Tasmania’s police commissioner could be jailed if he is convicted of
criminally disclosing official police secrets to former premier Paul
Lennon and current Police Minister Jim Cox.

Jack Johnston, 58,
of Hobart, faced the Hobart Magistrates Court today charged with two
breaches of the state’s criminal code dealing with the disclosure of
official secrets.

Court documents show the secrets relate to an
alleged deal to appoint Hobart lawyer Stephen Estcourt QC to the
position of solicitor-general in return for him acting free of charge
for former deputy premier Bryan Green.

Estcourt did not act
in court for Green during his trials, and subsequently did not take
up the position of Solicitor-General.

Green had been accused
of signing an illegal deal with building accreditor, the Tasmanian
Compliance Corporation (TCC), on the eve of the 2006 state election.

deal, which Green signed as infrastructure minister, granted the
private company a three-year monopoly to accredit the state’s builders,
worth up to $2.6 million.

All charges against him were dropped
after a jury failed to reach a verdict in his trial for the second time
on March 12 this year.

Green, who is now a backbench MP, had
maintained his not guilty plea to a charge of attempting to interfere
with an executive officer of the crown.

It was alleged today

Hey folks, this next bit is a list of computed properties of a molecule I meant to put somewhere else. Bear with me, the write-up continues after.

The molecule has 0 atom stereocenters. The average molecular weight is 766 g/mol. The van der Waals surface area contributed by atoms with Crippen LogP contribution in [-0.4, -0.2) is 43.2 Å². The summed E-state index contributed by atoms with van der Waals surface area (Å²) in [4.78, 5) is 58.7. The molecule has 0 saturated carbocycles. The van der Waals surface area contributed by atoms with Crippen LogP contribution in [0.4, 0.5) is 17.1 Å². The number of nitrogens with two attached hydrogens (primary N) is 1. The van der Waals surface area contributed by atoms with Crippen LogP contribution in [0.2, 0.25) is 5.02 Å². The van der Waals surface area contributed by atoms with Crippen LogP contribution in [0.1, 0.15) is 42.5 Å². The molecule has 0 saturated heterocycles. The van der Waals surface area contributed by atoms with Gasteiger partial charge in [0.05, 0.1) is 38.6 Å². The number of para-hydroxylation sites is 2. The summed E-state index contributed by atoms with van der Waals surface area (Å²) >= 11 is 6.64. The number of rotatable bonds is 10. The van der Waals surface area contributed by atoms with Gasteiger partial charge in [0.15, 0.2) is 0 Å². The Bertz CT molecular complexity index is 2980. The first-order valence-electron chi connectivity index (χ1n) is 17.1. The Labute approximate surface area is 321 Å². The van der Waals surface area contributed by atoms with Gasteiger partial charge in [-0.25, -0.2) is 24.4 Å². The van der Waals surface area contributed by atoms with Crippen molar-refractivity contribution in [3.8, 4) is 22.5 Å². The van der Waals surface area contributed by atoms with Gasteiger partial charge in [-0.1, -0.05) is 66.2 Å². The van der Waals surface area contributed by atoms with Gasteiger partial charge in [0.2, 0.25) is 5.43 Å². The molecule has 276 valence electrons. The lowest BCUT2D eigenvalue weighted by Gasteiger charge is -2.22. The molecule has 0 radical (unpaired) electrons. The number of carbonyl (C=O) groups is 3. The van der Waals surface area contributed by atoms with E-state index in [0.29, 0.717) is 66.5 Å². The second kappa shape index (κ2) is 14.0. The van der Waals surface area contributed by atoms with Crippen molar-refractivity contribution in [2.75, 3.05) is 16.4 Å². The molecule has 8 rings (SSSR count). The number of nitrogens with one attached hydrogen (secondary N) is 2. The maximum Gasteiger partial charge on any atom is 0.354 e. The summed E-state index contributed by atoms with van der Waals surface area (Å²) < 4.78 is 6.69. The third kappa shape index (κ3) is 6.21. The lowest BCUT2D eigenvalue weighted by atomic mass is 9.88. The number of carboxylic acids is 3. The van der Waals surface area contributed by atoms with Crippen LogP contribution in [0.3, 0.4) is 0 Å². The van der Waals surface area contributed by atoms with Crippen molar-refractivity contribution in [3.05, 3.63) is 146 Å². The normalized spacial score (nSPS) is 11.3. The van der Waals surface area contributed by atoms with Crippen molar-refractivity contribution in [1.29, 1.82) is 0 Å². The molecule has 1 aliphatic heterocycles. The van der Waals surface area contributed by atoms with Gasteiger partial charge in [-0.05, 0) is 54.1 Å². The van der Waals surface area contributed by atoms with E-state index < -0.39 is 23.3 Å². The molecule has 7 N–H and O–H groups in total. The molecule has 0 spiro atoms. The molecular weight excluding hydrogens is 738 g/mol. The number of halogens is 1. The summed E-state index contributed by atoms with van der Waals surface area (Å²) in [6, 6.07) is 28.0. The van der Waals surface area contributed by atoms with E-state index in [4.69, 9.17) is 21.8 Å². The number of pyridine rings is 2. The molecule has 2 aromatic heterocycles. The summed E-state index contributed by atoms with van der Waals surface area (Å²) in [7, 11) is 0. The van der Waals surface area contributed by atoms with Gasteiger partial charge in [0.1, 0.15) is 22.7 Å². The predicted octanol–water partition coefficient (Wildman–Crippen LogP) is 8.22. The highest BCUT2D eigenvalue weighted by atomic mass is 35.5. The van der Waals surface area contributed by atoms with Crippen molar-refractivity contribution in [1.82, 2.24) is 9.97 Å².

that Johnston, about four weeks after Green had been cleared, twice
tipped off the state government to a persistent complaint detailing the
appointment-for-favours deal.

Johnston voluntarily stood down in August when an investigation into his conduct was announced.

Today he pleaded not guilty to the two charges against him.

documents tendered to the court say Johnston is charged with disclosing
official secrets separately to Lennon and Cox on April 9 or April
11 this year.

Johnston allegedly told Lennon on April 9 or 11
that police were investigating a complaint about the alleged
appointment-for-favours deal.

On April 9, he allegedly gave Cox a secret police briefing saying the police investigation into the
September 20, 2007 complaint about the appointment-for-favours deal was
resuming after being suspended during Mr Green’s trial.

facts had come into the possession of (Jack) John Johnston and by
virtue of his office he had a duty to keep them secret,” both of the
two charges against the state’s top cop read.

Tasmanian law does
not proscribe particular minimum and maximum penalties for criminal
offences but instead allows for a general maximum of 21 years jail for
all criminal offences.

Judges, with reference to previous cases and sentences, arrive at a sentence working back from the general 21-year maximum.

Legal experts say it is unlikely there is a similar relevant case in Tasmanian legal history.

magistrates have disqualified themselves from the case and a Launceston
magistrate, Zygmunt Schramka, presided via video link.

Johnston was bailed to appear in the Tasmanian Supreme Court on February 2.

of Public Prosecutions Tim Ellis SC last month cleared Estcourt of
any wrongdoing in the matter in his report to Tasmania Police.

the court, Premier David Bartlett was asked about Cox’s role in the
affair and why he didn’t report receiving the suspect briefing from
Johnston if he hadn’t asked for it.

Bartlett refused to answer, citing sub-judice.

Cox was unavailable for comment.